Meet the Super Cow

Meet the Super Cow

In the cow shed the man in charge of the beefer is Patrice Lobet. “Hmm, he’s a big fellow, am I all right?” “He is quite big, huh. He is 160 – 160 meter tall, yeah.” “If I saw a man like that I wouldn’t get as close to him I don’t think. I would think he was on steroids or something, I would think he was a bodybuilder.” “If he’s 100% natural whereby its within so many generation orbiters have taken the best of the best we move from a normal classical animal then we sell that sort of animal based on the “When you say double muscles do you mean it has two of every muscle?” “No.”
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“Because it looks like it, doesn’t it?” “The same type of muscle except that each of these muscles is far more developed. This cow is technically known as a Belgian Blue and it’s the product of selective breeding. Selective breeding is the first stop on our tour of how man is using science to control nature. It’s used by farmers to produce desirable characteristics in their animals. In fact, selective breeding is all about managing sex. To create these Belgian Blues over a hundred years, farmers have only allowed the cows and the bulls with the greatest muscle mass to mate. And the result is a bull that weighs over a ton.
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The animal’s breeders are keen to show off the results of their hard work. The bulls are shaved to best display their muscles.” In order to highlight all the muscle, you see.” “Oh, so you can see where all the meat is.” “Exactly, exactly. But even in here where they’ve sort of trimmed in there to highlight that muscle.” ”And these are all going to be lean cuts. They’re all for quick cooking. Because when you look at this you can’t help thinking of lunch, you know?” “Is it healthy.” “The animal you mean? The healthy is as healthy as another intensive-producing animal.” “So this is about the most technological that meat can get.” “Not the most technological.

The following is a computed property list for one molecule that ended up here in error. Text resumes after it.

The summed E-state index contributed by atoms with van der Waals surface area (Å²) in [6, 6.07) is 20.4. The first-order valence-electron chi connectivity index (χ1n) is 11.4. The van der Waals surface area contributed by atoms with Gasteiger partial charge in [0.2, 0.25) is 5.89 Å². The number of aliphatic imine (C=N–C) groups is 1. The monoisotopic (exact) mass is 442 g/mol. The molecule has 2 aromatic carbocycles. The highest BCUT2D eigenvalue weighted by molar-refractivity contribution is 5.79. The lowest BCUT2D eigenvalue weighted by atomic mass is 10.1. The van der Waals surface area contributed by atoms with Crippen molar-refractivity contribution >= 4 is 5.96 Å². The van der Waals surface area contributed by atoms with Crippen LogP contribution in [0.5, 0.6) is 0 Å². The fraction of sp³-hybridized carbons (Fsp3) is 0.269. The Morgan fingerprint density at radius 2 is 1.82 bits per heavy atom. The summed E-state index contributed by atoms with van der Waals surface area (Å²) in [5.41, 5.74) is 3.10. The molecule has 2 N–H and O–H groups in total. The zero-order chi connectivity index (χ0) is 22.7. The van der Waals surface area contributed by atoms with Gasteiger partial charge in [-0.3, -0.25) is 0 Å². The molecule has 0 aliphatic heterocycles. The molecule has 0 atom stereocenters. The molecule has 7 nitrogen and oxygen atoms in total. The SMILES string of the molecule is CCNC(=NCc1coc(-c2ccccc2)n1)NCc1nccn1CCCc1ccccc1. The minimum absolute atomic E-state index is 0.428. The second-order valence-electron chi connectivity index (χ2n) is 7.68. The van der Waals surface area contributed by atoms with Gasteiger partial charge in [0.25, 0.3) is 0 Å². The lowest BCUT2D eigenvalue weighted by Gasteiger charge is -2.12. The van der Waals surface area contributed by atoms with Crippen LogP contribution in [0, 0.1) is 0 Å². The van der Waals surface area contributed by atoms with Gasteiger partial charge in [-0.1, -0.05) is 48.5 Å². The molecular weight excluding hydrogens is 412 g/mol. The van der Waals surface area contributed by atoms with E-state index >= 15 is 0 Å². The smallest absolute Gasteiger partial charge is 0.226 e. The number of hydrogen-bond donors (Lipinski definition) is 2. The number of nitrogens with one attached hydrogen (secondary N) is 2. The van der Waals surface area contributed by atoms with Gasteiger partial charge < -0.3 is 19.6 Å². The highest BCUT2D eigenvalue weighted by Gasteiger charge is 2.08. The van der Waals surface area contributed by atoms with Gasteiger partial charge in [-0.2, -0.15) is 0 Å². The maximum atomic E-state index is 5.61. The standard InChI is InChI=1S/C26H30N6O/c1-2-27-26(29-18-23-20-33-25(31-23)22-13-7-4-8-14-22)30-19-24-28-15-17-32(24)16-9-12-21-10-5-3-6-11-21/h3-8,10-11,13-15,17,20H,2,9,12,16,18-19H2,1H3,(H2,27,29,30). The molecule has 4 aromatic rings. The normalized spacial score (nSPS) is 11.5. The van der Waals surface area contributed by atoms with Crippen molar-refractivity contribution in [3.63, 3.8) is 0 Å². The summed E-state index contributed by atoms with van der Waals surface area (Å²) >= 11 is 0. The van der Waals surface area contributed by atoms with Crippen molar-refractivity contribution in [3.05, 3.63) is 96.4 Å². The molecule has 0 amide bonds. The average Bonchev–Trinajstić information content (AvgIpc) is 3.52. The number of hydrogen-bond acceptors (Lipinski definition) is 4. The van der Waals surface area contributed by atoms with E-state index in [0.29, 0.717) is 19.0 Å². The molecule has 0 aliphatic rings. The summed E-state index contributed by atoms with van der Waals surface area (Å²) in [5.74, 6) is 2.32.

In terms of technology we talk about selection; natural selection, having achieved that.” So what is the science behind the Belgian Blues. There is a gene that regulates the growth of muscles in cattle. These cows have been selectively bred from animals that contain a copy of this gene which doesn’t work. As a result, their muscles grow far larger than normal. To ensure the defective gene is passed on, sex for the Belgian Blues has been replaced by technology in the form of artificial insemination. “He is basically a sperm machine.” “He’s a sperm machine.” “Absolutely.” “It’s very early in the morning for…” “I understand.” “The semen is now collected, it’s in the artificial vagina.

And from there we process the semen in order to be able to process artificial insemination on the colt.” So precise is the technology involved they can analyze the semen sperm by sperm to choose the ones they want. “So this is testing the sperm count.” “That’s a sperm analyzer, it’s now checking let’s say the quality of the sperm we have been collecting this morning. Green is good because you see they are very mobile and they are looking forward to move towards the eggs.” “And these are not especially muscly sperm.”Don’t you find that they are very muscles?” “Well they look compressive to me but I’ve never seen any other sperm, they’re not.” “Visually you won’t see any difference, there is no way to find any difference between the [bovine, dequine] and the other species, no.